Published Online: June 24, 2014
New-onset asthma in adults is a heterogeneous disorder that ranges from mild to very severe. Several cross-sectional studies have described clinical characteristics of patients with adult-onset asthma. However, it is currently unknown which patients are prone to developing severe cases of the disease.
In a prospective cohort study recently published in The Journal of Allergy and Clinical Immunology, Westerhof and colleagues analyzed data from 200 adult patients with newly diagnosed asthma. These patients underwent an extensive diagnostic assessment at baseline, including medical history, symptom questionnaires, comorbidities, medication use, and lung function, as well as markers of airway inflammation such as inflammatory cells in blood and sputum, and the level of nitric oxide in exhaled breath. After two years, patients were reassessed and evaluated for change in asthma severity according to the Global Initiative for Asthma (GINA) severity score, a score based on symptom control, medication use and lung function.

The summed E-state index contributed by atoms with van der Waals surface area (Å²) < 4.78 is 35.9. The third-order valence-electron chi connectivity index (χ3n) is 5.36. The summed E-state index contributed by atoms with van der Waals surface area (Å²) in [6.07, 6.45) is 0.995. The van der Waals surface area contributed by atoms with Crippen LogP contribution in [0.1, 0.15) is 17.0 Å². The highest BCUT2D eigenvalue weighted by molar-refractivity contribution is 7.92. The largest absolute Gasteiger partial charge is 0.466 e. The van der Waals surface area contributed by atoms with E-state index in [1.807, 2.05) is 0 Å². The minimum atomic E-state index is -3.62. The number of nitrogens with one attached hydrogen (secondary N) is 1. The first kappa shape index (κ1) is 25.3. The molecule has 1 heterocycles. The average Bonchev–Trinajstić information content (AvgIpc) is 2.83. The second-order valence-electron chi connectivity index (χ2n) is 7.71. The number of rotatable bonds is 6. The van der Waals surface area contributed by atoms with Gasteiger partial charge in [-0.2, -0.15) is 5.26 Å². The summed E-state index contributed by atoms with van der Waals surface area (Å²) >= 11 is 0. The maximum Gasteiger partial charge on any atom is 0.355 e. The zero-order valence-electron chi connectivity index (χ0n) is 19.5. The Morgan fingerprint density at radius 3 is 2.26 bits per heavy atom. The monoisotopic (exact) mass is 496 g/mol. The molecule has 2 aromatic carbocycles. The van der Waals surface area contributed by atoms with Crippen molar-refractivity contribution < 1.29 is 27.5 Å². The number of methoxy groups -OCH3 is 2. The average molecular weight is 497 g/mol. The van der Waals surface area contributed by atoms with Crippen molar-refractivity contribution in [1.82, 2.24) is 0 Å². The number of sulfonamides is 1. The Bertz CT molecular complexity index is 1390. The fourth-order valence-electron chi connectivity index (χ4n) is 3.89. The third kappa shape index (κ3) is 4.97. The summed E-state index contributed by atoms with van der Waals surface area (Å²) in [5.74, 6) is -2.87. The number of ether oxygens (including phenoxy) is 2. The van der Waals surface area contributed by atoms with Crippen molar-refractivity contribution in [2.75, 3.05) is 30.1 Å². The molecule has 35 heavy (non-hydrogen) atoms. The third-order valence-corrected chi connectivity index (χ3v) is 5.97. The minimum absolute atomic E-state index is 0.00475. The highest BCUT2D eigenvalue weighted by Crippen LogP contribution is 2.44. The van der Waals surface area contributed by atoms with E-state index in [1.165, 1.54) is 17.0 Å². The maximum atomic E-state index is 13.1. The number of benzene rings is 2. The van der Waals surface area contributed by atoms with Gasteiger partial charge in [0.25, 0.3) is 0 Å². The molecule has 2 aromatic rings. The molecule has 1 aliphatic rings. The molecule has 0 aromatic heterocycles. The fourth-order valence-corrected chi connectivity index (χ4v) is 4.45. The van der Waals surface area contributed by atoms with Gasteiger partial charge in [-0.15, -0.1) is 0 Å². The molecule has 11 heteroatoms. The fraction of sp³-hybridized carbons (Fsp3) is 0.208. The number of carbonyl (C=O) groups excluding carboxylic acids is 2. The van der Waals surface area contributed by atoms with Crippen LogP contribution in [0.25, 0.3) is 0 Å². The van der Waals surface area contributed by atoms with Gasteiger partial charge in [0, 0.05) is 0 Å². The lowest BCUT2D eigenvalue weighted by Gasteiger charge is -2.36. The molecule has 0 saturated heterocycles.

Almost one seventh of patients showed an increase in asthma severity after two years. The authors report the only risk factor for this rapid increase in asthma severity was a history of smoking. Every pack of cigarettes smoked in the past increased the risk of developing more severe asthma. These findings imply that adults with new onset asthma who have smoked in the past should be closely monitored and receive early therapeutic intervention. Since inhaled corticosteroids are not very effective in these patients, novel targeted therapies need to be developed for this highly prevalent category of patients.
The Journal of Allergy and Clinical Immunology (JACI) is an official scientific journal of the AAAAI, and is the most-cited journal in the field of allergy and clinical immunology.